Greenland, in its position and general outline, appears to resemble the vast promontory of South America. From Cape Farewell, a small island, divided from the shore by a narrow inlet called Staaten Hoek, in the latitude of 60°, it stretches, in a northwesterly direction, about 200 miles to Cape Desolation, and then nearly northwards to Good Haven, in latitude 65°, where it inclines nearly a point towards the east, as far as the island of Disco, which occupies a spacious bay, between the latitudes of 67o and 71°, in Davis's Strait. Thence the continent extends almost due north, beyond the latitude of 76°, till it is lost in the unexplored recesses of Baffin's Bay. On the other side, Greenland stretches about north-north-east 300 miles, but with a great sinuosity, till nearly opposite to Iceland, in the latitude of 64, and now advances almost north-east, to the latitude of 75°, when, suddenly bending to the north, it holds this direction beyond Spitzbergen and the latitude of 80°. The coast is everywhere bold and rocky, like that of Norway; and the interior of the country consists of clustering lofty mountains, covered with eternal snows. But the western side, which forms Davis's Strait, is indented with numerous bights, creeks, and fiords or firths, which, for the space of two or three months each year, look verdant, and yield tolerable pasturage. The eastern shore, again, which properly bounds the Greenland seas, can rarely be approached by the whalers, as the accumulated stream of ice, which, in summer, is constantly drifting from the northeast, creates a formidable barrier. The position of this icy barrier, though nearly parallel to the land, is not absolutely fixed, but varies within certain limits in different years.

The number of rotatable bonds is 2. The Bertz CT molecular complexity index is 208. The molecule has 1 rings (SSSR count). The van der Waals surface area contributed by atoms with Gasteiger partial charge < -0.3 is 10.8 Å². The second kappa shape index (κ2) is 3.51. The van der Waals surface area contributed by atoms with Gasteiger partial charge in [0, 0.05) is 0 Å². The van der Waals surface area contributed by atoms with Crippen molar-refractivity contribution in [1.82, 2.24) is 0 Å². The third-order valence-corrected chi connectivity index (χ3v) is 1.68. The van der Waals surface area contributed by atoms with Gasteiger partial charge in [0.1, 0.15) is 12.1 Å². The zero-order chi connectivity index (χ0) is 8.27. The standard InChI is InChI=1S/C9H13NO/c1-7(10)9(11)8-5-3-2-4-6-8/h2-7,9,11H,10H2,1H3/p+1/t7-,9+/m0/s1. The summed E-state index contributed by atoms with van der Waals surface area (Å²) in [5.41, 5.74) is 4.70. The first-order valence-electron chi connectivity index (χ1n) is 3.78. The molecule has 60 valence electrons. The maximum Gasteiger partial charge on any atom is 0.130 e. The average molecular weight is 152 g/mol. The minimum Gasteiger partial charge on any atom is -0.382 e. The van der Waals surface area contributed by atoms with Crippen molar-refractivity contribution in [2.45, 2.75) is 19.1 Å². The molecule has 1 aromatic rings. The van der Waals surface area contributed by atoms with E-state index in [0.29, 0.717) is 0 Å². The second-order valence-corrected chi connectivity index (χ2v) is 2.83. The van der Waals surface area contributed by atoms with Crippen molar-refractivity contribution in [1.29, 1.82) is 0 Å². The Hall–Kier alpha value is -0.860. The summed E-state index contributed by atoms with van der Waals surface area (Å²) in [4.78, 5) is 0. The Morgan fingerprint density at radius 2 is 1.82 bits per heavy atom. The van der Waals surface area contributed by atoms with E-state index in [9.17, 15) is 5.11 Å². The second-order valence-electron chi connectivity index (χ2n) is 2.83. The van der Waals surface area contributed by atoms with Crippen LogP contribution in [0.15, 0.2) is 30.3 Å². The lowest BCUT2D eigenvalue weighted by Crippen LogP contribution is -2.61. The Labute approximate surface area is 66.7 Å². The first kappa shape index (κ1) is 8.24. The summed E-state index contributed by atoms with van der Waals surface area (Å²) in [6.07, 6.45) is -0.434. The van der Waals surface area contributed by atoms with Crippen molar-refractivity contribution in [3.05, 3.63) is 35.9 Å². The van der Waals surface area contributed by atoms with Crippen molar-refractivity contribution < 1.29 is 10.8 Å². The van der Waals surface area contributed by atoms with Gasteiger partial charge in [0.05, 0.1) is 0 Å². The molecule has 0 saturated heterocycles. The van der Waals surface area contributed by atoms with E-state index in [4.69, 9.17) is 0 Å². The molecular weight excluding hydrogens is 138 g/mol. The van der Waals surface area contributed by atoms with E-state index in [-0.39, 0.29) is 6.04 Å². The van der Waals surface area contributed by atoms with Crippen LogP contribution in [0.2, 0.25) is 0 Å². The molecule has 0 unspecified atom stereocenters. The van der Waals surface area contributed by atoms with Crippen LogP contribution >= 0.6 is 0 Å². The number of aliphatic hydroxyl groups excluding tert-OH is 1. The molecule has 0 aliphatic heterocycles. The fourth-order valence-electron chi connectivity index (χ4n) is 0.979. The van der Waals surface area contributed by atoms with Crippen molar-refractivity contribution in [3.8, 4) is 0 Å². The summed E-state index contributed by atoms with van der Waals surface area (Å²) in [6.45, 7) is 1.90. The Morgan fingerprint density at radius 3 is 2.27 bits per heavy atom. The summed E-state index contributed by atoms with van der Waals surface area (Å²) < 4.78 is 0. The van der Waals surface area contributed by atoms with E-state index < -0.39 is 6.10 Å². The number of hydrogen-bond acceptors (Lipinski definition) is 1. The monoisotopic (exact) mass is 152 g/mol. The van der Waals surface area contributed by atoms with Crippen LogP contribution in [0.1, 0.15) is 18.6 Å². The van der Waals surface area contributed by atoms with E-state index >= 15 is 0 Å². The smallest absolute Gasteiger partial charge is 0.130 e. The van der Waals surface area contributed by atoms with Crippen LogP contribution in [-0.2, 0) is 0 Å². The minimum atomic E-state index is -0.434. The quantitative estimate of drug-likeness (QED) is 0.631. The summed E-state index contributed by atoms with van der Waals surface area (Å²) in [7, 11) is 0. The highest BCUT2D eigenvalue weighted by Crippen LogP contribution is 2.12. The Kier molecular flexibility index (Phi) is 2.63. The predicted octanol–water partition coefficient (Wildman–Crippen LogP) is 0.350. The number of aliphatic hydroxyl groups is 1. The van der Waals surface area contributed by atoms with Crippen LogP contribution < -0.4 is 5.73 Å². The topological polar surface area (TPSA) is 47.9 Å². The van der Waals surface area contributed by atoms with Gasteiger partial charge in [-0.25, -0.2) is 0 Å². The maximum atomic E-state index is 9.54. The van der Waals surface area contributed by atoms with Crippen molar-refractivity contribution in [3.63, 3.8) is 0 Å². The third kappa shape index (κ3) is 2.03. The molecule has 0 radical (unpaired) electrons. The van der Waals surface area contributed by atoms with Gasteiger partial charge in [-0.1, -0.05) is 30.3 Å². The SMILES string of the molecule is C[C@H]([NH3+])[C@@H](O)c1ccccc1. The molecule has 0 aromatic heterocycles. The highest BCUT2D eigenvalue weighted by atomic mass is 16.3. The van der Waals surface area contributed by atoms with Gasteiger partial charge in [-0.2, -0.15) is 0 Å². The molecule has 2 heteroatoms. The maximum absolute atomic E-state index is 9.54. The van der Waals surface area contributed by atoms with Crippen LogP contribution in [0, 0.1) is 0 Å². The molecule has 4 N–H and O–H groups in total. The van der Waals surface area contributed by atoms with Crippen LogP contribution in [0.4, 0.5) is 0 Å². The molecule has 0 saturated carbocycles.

In Davis's Strait, the whalers generally resort to Disco Bay, or push farther north ; sometiries as far as the latitude of 76° to the variable margin of the great icy continent. On the other side of Greenland, about the meridian of eight degrees east from Greenwich, the ice, in warm seasons, retires to the latitude of 80°, beyond Hackluyt’s Headland, at the extremity of Spitzbergen ; while, at other times, it advances as far south, on the same line, as the latitude of 70, enveloping the whole of that isiand, but forming below it a wide bay, called the Whale-fisher's Bight, on the parallel of Bear Island. The former are called open, and the latter close, seasons. In open seasons, the ships employed in these fisheries find a channel from 20 to 50 leagues wide, through which they shoot forward along the shores of Spitzbergen, till they reach the latitude of 78° or 79°, where the whales are most abundant. The chase of whales seldom lasts aboye two months, commencing generally at the end of April, and terminating with June, when those huge animals disappear, and the prevalence of dense fogs renders the navigation very dangerous. Mr Scoresby thinks it were better if our Greenland ships, like the Dutch and other foreigners, began their voyage somewhat later than has become the practice. In close seasons, the hardy navigator is obliged, with imminent peril and hazard, to impel his ship, by boring under a press of sail, and assisted by ropes and saws, through the drift ice which borders the great barrier, endeavouring to follow every vein of water that runs nearly in the required direction. If he fail in this attempt, he must forego the chance of a profitable voyage, and content himself with the humbler pursuit of catching seals..